Notes from New Richland: Nine takeaways from the NBR Rich List

Today, the National Business Review, New Zealand’s most prestigious and weirdly-run business publication, published its annual Rich List. If you’re interested but not interested enough to subscribe, here are our biggest takeaways.

1. Graham Hart is way richer than Peter Thiel

Like, wayyyy richer. Two-and-a-half times richer. Putting aside how weird it feels to see Peter Thiel on this list, there’s something about how these tech billionaires can seem richer or more powerful than they are. I mean, if you believe in markets as the signifier of value in the world (and I assume the NBR believes in nothing so much as this), that means that Graham Hart, New Zealand’s richest ‘richlister’ is two-and-a-half times more powerful/right/good/important than Peter Thiel, which just seems… odd. Will leveraged buyout investors ever obtain the pop-cultural clout of the tech elite? We live in hope…

2. New Zealand’s wealthiest what exactly?

Here’s something I don’t understand about this list. There are individual people on it. Sure. Then there are couples. I get that – a married couple (excluding any formal agreement to do otherwise) basically share assets, so it makes sense to list them together. Then there are families. Like, say, the Smith family, who own a bunch of cranes and are apparently all brothers of MP Nick Smith. But then the NBR says that each of the three brothers owns a company worth “mega millions”. So why, if it’s three people with three companies, are they together? And what constitutes a family? Parents and children? Siblings? Cousins? Whānau? Oh, and then there are some business partners. That’s way too far. It’s not New Zealand’s most valuable businesses for Christ’s sake. Sorry Gary Baker & Ian Hong – owners of the New World next to Chaffers in Wellington – I’m splitting your $75 mil in two and, therefore, taking you off the list.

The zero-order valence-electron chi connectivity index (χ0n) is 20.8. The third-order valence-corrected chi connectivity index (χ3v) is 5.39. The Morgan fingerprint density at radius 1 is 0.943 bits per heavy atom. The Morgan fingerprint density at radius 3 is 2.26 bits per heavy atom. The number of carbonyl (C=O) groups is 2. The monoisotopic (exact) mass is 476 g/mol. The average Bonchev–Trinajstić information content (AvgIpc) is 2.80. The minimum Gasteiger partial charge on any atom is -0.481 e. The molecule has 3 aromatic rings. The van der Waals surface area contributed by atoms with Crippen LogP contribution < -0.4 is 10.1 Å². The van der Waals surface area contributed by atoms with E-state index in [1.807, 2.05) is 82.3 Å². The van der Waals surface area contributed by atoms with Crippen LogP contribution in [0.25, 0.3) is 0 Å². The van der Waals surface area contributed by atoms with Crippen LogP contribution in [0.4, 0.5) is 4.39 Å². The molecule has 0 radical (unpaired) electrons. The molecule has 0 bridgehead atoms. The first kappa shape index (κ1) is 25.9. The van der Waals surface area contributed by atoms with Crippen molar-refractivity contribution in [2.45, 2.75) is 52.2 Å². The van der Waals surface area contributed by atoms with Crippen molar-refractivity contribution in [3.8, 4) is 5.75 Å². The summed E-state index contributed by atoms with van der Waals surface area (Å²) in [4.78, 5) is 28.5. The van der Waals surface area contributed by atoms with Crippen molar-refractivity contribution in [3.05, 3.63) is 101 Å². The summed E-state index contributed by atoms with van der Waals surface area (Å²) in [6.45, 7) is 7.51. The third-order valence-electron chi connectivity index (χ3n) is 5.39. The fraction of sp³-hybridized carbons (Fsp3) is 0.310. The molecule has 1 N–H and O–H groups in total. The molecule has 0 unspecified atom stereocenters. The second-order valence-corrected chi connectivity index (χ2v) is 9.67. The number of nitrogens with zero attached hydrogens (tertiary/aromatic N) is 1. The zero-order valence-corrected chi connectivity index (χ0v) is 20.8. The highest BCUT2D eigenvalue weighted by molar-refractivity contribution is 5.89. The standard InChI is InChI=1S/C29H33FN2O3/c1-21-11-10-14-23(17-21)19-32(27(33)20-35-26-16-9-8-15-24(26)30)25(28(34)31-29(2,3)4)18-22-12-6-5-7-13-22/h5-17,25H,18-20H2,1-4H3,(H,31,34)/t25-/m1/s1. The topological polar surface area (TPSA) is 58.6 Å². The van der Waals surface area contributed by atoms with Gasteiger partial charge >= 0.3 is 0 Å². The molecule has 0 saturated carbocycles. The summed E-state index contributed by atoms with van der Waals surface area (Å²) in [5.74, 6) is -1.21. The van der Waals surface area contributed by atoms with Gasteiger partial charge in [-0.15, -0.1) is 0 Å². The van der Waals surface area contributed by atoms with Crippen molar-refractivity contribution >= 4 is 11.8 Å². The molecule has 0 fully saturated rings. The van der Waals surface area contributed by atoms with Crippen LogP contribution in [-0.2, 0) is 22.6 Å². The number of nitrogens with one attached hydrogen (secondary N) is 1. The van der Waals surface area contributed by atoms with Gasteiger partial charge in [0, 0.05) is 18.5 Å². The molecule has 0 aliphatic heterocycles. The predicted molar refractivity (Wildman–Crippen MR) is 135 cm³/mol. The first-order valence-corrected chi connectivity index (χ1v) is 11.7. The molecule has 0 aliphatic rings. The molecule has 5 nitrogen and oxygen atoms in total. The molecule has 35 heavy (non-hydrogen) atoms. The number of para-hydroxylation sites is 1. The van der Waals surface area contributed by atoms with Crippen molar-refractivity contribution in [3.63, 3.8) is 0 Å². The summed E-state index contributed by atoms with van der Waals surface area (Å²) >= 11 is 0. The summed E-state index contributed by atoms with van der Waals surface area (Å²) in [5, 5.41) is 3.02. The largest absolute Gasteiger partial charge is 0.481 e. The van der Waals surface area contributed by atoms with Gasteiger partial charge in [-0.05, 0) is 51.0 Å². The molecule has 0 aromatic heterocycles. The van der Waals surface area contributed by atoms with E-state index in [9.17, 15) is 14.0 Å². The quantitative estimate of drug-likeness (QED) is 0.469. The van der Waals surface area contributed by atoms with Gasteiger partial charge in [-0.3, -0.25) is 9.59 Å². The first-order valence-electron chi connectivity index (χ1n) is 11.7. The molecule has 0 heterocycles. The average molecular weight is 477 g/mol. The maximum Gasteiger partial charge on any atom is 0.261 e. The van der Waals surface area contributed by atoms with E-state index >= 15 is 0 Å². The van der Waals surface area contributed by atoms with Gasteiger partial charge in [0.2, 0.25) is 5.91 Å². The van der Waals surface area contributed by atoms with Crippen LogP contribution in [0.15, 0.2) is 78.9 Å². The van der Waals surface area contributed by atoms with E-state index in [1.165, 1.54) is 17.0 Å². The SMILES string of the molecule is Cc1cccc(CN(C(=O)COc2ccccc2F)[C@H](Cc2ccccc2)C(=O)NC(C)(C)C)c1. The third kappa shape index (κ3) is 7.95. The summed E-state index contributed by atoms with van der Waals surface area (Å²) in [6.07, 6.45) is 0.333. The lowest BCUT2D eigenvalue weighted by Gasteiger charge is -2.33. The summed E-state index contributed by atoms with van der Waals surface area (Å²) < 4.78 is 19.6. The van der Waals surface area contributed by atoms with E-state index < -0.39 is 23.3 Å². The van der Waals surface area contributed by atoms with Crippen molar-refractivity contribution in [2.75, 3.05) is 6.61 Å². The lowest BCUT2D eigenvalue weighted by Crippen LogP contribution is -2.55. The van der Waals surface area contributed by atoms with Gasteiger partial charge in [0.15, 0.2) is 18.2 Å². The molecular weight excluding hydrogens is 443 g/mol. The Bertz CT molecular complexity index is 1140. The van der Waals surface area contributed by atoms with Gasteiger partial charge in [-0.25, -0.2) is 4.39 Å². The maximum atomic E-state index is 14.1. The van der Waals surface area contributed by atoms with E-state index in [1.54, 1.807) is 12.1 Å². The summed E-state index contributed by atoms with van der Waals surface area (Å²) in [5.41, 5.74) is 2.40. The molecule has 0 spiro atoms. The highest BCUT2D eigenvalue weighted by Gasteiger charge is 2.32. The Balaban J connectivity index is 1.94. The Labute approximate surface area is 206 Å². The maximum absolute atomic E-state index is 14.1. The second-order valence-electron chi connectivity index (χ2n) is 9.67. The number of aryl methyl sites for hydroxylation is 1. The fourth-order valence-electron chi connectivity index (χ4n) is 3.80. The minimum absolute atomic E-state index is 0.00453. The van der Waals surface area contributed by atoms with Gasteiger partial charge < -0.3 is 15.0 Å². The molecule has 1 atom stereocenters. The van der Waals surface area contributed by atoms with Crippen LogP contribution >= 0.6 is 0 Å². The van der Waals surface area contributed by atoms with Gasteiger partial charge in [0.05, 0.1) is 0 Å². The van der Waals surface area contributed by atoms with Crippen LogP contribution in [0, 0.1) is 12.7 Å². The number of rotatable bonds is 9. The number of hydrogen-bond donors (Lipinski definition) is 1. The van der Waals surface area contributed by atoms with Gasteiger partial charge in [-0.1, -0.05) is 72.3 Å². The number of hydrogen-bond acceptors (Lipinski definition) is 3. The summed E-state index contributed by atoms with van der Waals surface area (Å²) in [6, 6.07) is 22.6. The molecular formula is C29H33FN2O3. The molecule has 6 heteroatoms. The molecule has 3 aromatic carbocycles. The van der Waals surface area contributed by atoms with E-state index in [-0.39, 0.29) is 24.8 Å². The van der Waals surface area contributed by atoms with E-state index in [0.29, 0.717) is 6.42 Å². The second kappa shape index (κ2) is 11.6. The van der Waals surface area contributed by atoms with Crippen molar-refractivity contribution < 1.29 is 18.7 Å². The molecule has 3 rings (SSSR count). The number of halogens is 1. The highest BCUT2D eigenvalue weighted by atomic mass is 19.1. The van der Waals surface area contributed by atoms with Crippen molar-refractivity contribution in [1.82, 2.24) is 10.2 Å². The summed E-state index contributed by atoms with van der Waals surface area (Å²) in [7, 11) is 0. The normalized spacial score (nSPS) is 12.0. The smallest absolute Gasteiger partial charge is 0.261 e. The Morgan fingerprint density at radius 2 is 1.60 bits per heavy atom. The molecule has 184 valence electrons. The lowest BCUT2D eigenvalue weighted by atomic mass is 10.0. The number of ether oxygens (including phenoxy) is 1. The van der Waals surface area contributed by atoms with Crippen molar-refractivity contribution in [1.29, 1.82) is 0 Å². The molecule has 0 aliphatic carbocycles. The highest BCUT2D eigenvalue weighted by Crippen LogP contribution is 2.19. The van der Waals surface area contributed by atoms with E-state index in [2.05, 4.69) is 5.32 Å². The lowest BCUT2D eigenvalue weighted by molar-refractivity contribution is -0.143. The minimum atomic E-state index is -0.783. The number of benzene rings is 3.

3. Property is a good investment

Hey… come here… shhh… I’ve got a hot investment tip for you. But don’t tell your mates, okay? Okay?

Property. It’s big. Of the 34 new entrants into the list of New Zealand’s 200+ wealthiest, 13 made (or make) their money from property. Shit, one of them started investing at 57 so if, like me, you’re in your thirties and propertyless (and in debt), don’t give up on your Rich List dreams just yet (nah, just kidding – we’re fucked. He was 57, but it was the 80s. Isn’t it great living in a rent seeker’s paradise?)

4. Supermarkets too

Seriously. Have a read of the profiles of the Rich List and it’s impossible not to come away with one lesson: other than property investment, an inheritance, or buying severely undervalued public assets, the best way to get rich in New Zealand is working your way up from stocking shelves to owning a supermarket. Five of the new entrants own supermarkets. And most of them only own one. No wonder food is so expensive here.

5. Where is the new technology?

Sure, Rod Drury is on the list. So is Sam Morgan. Chris Heaslip and Eliot Crowther too. But guess how many of the new entrants – the new money, the new ideas, the new ventures – are in the technology sector? Seriously, guess.